"One might think that, once we know something is computable, how efficiently it can be computed is a practical question with little further philosophical importance. In this essay, I offer a detailed case that one would be wrong. In particular, I argue that computational complexity theory---the field that studies the resources (such as time, space, and randomness) needed to solve computational problems---leads to new perspectives on the nature of mathematical knowledge, the strong AI debate, computationalism, the problem of logical omniscience, Hume's problem of induction, Goodman's grue riddle, the foundations of quantum mechanics, economic rationality, closed timelike curves, and several other topics of philosophical interest. I end by discussing aspects of complexity theory itself that could benefit from philosophical analysis."
posted by cthuljew
on May 5, 2013 -
The Nature of Computation
- Intellects Vast and Warm and Sympathetic
: "I hand you a network or graph, and ask whether there is a path through the network that crosses each edge exactly once, returning to its starting point. (That is, I ask whether there is a 'Eulerian' cycle.) Then I hand you another network, and ask whether there is a path which visits each node exactly once. (That is, I ask whether there is a 'Hamiltonian' cycle.) How hard is it to answer me?" (via
) [more inside]
posted by kliuless
on Dec 1, 2012 -
Morton and Vicary on the Categorified Heisenberg Algebra
- "In quantum mechanics, position times momentum does not equal momentum times position! This sounds weird, but it's connected to a very simple fact. Suppose you have a box with some balls in it, and you have the magical ability to create and annihilate balls. Then there's one more way to create a ball and then annihilate one, than to annihilate one and then create one. Huh? Yes: if there are, say, 3 balls in the box to start with, there are 4 balls you can choose to annihilate after you've created one but only 3 before you create one..." [more inside]
posted by kliuless
on Jul 21, 2012 -
"Perhaps twenty or thirty people in England may be expected to read this book."
G.H. Hardy's review of Whitehead and Russell's Principia Mathematica
, published in the Times Literary Supplement 100 years ago last week. "The time has passed when a philosopher can afford to be ignorant of mathematics, and a little perseverance will be well rewarded. It will be something to learn how many of the spectres that have haunted philosophers modern mathematics has finally laid to rest."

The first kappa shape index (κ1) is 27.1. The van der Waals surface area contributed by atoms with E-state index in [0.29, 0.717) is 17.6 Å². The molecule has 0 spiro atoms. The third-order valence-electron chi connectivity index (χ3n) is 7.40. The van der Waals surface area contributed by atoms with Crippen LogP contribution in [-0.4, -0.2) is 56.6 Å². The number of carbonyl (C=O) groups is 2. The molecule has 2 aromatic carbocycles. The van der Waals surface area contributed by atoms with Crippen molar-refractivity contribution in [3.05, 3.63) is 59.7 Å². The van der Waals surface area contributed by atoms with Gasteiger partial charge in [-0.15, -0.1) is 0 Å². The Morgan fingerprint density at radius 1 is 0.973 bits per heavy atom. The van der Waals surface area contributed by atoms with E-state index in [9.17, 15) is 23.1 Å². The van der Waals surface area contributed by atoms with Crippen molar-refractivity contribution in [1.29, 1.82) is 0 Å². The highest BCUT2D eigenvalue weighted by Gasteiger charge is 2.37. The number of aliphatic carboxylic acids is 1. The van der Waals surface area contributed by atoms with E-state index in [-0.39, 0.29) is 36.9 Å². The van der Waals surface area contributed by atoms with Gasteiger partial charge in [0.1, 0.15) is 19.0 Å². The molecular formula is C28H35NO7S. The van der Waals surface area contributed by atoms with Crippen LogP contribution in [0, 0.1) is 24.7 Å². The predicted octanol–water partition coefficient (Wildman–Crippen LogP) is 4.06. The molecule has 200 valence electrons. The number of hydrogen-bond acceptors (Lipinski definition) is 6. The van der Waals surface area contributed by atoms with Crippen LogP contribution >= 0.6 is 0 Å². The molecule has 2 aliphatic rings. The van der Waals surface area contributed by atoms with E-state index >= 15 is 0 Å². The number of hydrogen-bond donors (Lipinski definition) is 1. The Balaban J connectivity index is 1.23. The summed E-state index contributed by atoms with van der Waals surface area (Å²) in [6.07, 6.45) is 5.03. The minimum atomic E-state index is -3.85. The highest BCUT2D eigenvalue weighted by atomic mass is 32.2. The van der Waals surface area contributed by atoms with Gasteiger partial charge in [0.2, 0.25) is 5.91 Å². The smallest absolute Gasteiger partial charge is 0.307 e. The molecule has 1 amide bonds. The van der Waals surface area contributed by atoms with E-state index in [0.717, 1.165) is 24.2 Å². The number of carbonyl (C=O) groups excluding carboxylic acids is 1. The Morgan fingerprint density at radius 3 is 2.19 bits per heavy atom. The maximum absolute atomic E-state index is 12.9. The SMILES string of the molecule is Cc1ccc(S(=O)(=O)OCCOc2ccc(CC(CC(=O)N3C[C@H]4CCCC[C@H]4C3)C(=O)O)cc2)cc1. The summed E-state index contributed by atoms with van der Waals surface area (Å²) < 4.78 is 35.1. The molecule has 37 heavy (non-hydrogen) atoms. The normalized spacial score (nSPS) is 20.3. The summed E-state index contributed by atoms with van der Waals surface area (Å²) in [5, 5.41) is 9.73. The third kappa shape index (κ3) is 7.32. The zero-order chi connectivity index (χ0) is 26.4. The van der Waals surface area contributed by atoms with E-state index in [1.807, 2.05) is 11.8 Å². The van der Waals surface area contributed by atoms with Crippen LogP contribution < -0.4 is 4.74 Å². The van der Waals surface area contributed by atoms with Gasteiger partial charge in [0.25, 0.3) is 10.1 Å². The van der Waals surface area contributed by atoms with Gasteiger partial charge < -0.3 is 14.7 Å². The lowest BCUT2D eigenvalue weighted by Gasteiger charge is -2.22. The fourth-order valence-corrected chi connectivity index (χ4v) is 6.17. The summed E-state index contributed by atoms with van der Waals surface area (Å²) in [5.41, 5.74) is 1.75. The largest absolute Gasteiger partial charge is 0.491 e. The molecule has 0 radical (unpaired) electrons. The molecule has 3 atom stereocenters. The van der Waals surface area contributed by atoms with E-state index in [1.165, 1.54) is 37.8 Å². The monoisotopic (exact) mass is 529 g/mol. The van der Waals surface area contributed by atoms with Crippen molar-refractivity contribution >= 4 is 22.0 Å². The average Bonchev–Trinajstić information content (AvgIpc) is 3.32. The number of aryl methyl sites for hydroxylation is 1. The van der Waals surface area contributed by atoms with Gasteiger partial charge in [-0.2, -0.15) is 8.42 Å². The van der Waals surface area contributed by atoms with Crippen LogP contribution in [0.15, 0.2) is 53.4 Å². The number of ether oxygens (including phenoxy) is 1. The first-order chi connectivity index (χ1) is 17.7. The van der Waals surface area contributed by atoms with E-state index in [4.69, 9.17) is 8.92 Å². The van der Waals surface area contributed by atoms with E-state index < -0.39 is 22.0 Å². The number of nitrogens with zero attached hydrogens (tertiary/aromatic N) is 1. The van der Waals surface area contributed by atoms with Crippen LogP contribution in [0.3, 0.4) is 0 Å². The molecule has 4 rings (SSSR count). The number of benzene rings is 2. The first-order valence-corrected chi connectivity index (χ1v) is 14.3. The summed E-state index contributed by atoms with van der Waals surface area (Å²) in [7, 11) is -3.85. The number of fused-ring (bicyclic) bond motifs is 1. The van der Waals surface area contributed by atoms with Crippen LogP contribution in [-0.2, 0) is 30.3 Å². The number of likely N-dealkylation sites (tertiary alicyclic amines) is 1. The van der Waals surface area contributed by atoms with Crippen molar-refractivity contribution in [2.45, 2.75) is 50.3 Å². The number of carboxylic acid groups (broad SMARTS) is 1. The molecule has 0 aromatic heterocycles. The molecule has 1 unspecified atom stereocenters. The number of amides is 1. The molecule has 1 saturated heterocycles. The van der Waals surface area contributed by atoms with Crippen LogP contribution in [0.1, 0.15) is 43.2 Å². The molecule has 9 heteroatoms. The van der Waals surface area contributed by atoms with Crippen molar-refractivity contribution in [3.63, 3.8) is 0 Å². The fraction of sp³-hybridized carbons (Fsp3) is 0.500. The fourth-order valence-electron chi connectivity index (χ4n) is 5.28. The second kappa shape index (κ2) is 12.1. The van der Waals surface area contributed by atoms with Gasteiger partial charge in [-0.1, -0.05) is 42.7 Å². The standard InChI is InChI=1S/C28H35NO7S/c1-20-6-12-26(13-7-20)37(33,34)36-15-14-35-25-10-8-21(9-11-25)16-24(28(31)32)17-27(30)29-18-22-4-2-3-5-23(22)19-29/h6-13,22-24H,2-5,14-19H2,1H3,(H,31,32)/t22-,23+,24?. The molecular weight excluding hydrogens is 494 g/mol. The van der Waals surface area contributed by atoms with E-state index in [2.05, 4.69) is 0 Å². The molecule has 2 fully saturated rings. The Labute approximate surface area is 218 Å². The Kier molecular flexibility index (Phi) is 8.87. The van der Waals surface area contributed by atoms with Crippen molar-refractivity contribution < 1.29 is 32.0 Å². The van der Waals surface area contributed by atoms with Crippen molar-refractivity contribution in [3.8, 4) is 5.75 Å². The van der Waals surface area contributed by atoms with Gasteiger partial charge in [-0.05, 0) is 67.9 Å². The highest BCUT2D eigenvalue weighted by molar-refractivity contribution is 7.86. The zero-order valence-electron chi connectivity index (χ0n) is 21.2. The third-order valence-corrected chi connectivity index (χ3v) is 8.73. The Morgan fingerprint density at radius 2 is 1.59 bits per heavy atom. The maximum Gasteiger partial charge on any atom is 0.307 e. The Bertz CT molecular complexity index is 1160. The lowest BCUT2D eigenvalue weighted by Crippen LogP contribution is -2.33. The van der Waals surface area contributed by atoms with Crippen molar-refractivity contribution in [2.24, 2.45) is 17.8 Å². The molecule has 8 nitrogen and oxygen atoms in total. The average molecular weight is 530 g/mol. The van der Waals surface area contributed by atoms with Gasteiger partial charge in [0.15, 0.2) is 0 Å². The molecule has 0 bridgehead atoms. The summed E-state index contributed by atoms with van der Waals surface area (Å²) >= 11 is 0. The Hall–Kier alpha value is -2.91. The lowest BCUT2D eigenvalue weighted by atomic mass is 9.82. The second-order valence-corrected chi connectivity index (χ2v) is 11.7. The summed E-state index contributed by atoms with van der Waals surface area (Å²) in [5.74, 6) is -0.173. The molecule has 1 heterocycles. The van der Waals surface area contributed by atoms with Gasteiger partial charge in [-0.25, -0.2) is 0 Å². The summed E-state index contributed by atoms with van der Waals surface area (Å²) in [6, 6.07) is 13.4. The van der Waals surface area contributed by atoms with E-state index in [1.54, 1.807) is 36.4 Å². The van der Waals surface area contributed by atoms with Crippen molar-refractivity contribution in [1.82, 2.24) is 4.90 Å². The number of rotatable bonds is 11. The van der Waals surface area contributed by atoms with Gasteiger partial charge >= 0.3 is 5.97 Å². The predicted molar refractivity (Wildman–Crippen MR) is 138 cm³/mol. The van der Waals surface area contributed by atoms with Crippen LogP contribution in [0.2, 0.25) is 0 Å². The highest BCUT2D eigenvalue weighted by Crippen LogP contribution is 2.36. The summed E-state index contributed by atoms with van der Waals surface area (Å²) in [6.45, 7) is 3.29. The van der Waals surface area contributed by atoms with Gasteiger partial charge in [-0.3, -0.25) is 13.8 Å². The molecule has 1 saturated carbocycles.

posted by escabeche
on Sep 12, 2011 -
-- or as O'Reilly might term the Social Graph
-- sort of mirrors the debate on 'brute force' algorithmic proofs
(that are "true for no reason
.) in which "computers can extract patterns in this ocean of data that no human could ever possibly detect. These patterns are correlations. They may or may not be causative
, but we can learn new things. Therefore they accomplish what science does, although not in the traditional manner... In this part of science, we may get answers that work, but which we don't understand. Is this partial understanding? Or a different kind
?" Of course, say some in the scientific community: hogwash
; it's just a fabrication of scientifically/statistically illiterate pundits, like whilst new techniques in data analysis
are being developed to help keep ahead of the deluge...
posted by kliuless
on Jul 21, 2008 -
Dr James Anderson, from the University of Reading's computer science department, claims to have defined what it means to divide by zero. It's so simple, he claims, that he's even taught it to high school students
[via Digg]. You just have to work with a new number he calls Nullity
(RealPlayer video). According to Anderson's site The Book of Paragon
, the creation, innovation, or discovery of nullity is a step toward describing a "perspective simplex, or perspex [ . . . ] a simple physical thing that is both a mind and a body." Anderson claims that Nullity permits the definition of transreal arithmetic
(pdf), a "total arithmetic . . . with no arithmetical exceptions," thus removing what the fictional dialogue No Zombies, Only Feelies?
identifies as the "homunculus problem" in mathematics: the need for human intervention to sort out "corner cases" which are not defined.
posted by treepour
on Dec 7, 2006 -
Mathematical beauty in science (NYTimes)
Though I can't say I've seen a moment of God's glory in finding a balanced checkbook (on the first go), I have been in academia in physics and math enough to know the almost mystical pleasure its practitioners get from the "unreasonable effectiveness of mathematics", and the simplicity and elegance of the equations at its core. I was wondering -- are there other fields where this occurs, where people get the feeling they've tapped into some bare beauty of nature? Philosophy? Art? Architecture?
posted by meep
on Mar 26, 2002 -
Laws of Form
In 1969, George Spencer-Brown published a mathematical book called Laws of Form
, which has inspired explorations in philosophy, cybernetics, art, spirituality, and computation. The work is powerful and has established a passionate following as well as harsh critics. This web site explores these people, their ideas and history, and provides references for further exploration. I read this then, didn't understand much of the math due to my innumeracy, but was struck by a passage in passing... I especially am curious to see what the numerate in MetaFilter have to say.
posted by y2karl
on Nov 11, 2001 -